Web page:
Glen Wunderlich

During a meeting with congressional Republicans immediately following his inauguration in 2009, President Barack Obama felt compelled to remind them “elections have consequences” and gleefully pronounced, “I won.”

With his autocratic policies on parade since then, Americans across the country had had enough, and with their collective voice, rebuked his “change” and any “hope” of more of the same.

No two ways about it, Republicans and President-elect Donald Trump have a heaping helping on their plates, but they are poised to promulgate sportsmen-friendly regulations and constitutional guarantees relative to the Second Amendment.

Here are a few to watch:

n Concealed Carry Reciprocity Act — A group of U.S. representatives, led by Congressman Thomas Massie, R-Kentucky, launched the congressional Second Amendment Caucus. “The recent election results present us with a new opportunity to advance pro-gun legislation and reverse the erosion of the Second Amendment that’s occurred over the last few decades. I look forward to working with the new President and this determined group of conservatives to promote a pro-gun agenda,” Massie stated.

U.S. Rep. Richard Hudson, R-North Carolina, introduced the Concealed Carry Reciprocity Act of 2017 (HR 38) on the first day of the 115th Congress. The proposed legislation, with 63 co-sponsors, would compel states to recognize concealed carry permits issued from other states that have concealed carry laws within their own borders — much in the same way a driver’s license is recognized. The bill aims to eliminate the confusion of varying state-by-state laws and provide protection for Second Amendment rights for permit holders.

In addition to interstate recognition of concealed carry permits, the bill would also allow concealed carry in the national park system, national wildlife refuge system, and on lands administered by the Bureau of Land Management, Army Corps of Engineers and Bureau of Reclamation, as well as provide greater legal protections in both civil and criminal cases for permit holders.

n Hearing Protection Act — The 2015 introduction of the Hearing Protection Act (HPA) by Rep. Matt Salmon, R-Arizona, would have removed suppressors from the purview of the National Firearms Act (NFA), replacing the antiquated federal transfer process with an instantaneous NICS background check and eliminating the onerous $200 tax. The HPA also included a provision to refund the $200 transfer tax to applicants who would have purchased suppressors after Oct. 22, 2015.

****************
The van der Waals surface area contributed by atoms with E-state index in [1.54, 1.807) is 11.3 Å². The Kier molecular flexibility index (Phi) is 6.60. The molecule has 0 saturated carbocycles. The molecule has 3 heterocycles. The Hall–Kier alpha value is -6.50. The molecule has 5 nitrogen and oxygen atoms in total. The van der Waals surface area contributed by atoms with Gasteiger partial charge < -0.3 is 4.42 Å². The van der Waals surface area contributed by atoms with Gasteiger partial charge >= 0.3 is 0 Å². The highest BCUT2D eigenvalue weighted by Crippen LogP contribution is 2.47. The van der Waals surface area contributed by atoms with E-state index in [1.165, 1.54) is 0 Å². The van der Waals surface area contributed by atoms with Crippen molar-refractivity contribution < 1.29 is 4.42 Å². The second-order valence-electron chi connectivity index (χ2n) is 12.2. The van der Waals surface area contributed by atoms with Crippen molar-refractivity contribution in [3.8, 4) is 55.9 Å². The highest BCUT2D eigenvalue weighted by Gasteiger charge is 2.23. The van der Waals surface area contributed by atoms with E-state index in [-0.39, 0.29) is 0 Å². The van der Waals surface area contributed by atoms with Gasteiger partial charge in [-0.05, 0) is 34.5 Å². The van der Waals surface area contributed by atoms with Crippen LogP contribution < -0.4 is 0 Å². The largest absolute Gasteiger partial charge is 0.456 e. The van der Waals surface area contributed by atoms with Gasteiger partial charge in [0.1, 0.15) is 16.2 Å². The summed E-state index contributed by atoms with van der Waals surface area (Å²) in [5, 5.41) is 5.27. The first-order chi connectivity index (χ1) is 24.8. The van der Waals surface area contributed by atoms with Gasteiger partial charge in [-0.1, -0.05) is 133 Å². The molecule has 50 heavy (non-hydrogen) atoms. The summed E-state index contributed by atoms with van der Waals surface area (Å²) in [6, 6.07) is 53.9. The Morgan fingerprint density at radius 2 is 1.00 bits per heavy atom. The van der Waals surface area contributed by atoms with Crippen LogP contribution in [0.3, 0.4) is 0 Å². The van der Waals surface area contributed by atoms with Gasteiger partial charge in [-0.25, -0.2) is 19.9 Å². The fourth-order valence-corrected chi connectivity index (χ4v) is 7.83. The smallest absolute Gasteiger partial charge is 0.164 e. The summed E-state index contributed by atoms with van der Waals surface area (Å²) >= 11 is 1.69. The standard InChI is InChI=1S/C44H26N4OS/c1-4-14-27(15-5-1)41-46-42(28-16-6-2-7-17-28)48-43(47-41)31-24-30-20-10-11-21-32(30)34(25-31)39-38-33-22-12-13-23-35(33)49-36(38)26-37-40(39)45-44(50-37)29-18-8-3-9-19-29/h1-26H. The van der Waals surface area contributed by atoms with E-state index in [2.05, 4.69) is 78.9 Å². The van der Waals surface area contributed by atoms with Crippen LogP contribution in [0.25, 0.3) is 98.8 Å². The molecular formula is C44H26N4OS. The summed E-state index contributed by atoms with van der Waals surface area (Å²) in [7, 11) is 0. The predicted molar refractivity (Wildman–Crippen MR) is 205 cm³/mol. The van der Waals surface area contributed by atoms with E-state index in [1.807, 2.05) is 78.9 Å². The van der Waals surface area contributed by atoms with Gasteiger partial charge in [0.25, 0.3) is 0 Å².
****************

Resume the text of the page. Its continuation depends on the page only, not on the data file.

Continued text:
Typically, suppressors reduce the noise of gunshots by 20 — 35 decibels, similar to sound reduction of earplugs or earmuffs. Additionally, suppressors also mitigate noise complaints from people who live near shooting ranges and hunting lands. It’s time to put this common-sense gun reform back on the table.

n Government Savings Litigation Act — Americans were promised transparency in government, and unfortunately the promise fell as flat as roadkill. In testimony before a Congressional committee, Boone and Crockett Club president emeritus Lowell E. Baier told committee members that HR 1996, the Government Savings Litigation Act, would help America’s fish, wildlife and natural resources agencies do their jobs.

In recent years, animal rights and environmental advocacy groups began using lawsuits to protest lawful decisions they oppose. The groups use the Equal Access to Justice Act (EAJA) to recoup their legal costs.

The most frequent abuses include suing the U.S. Fish and Wildlife Service and other agencies on minor procedural decisions, then collecting huge settlements and EAJA reimbursements.

These private groups are collecting taxpayer dollars and consuming agency resources that could have gone toward wildlife management and conservation programs. The trouble is even deeper, because there is purposely no accounting for who gets paid and how much.

Baier said, “The Congressional Research Service in 2009 determined that EAJA was an anomaly in this regard. That’s a glaring privilege for nonprofit groups that is the antithesis of equality and fairness.”

Federal oversight and accounting of EAJA payouts are virtually absent; total costs are unknown. One attorney tracking the issue estimates 12 animal rights and environmental advocacy groups alone filed over 3,300 lawsuits and recovered more than $37 million in EAJA funds over the past decade.

Boone and Crockett research shows EAJA actual costs exceeding $50 million per year from litigation by the top 20 environmental litigants.

HR 1996 would have required reporting exact costs, but Sen. Harry Reid, D-Nevada, made sure it never made it to the Senate floor.

These initiatives may seem like small potatoes, but a million here and a million there, and pretty soon we’re talking real money. Our money.

Buckle up, sportsmen and women and enjoy the ride.

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